As a major source of potable water, hand pumps are ubiquitous in rural India.
The water crisis in India has been in the making for sometime now, and the current COVID-19 pandemic has further brought to fore the challenges of safe water and hygiene, necessary for survival.
The COVID-19 crisis has brought the world to a standstill. Government, civil society and volunteers are rallying to ensure that social and economic inequalities do not dictate how this crisis draws lines between the “haves” and “have-nots”. Nonetheless, the crisis seems to have deepened the existing divide.
The way water as a resource has been viewed in the policies of India has evolved significantly over the years. Reduction in per capita availability over the years (5177 to 1463 cubic metres between 1950-2015) has forced every new policy to change the way it has approached its management. It was considered an economic commodity in the second National Water Policy (NWP) drafted in 2002.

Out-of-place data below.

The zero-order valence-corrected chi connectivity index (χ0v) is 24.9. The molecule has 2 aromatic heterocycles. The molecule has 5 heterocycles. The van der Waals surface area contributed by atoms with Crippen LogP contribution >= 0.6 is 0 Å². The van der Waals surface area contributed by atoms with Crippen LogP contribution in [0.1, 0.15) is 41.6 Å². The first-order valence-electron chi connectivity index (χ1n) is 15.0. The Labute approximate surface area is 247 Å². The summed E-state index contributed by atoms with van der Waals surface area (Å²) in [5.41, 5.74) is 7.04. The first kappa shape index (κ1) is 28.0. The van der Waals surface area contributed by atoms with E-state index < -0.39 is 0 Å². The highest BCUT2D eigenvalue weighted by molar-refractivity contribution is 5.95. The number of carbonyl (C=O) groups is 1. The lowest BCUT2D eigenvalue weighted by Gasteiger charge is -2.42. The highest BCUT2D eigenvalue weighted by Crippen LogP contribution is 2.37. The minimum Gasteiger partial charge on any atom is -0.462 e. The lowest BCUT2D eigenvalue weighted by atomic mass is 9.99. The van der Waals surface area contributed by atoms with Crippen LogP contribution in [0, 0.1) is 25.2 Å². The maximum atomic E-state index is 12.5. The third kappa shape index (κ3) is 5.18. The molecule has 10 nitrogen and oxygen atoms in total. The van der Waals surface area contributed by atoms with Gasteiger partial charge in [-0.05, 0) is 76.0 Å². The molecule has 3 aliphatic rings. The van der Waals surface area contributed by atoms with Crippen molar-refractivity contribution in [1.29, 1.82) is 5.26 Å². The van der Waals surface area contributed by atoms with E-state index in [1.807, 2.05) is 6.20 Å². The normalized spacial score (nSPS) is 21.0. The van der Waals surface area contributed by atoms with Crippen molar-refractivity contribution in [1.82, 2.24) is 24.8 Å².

Millions of Indian women can take up to six trips a day to gather and transport water, which takes up a major part of their day. During scorching summers when many sources dry up, their drudgery gets even worse.
After independence, India was largely food insecure but post Green Revolution around the 1970s, foodgrain production increased manifold consequently reducing food insecurity and poverty in the country, in spite of rapid population growth. Its ability to achieve targeted results was largely dependent on the explosion of groundwater abstraction mechanisms like tubewells.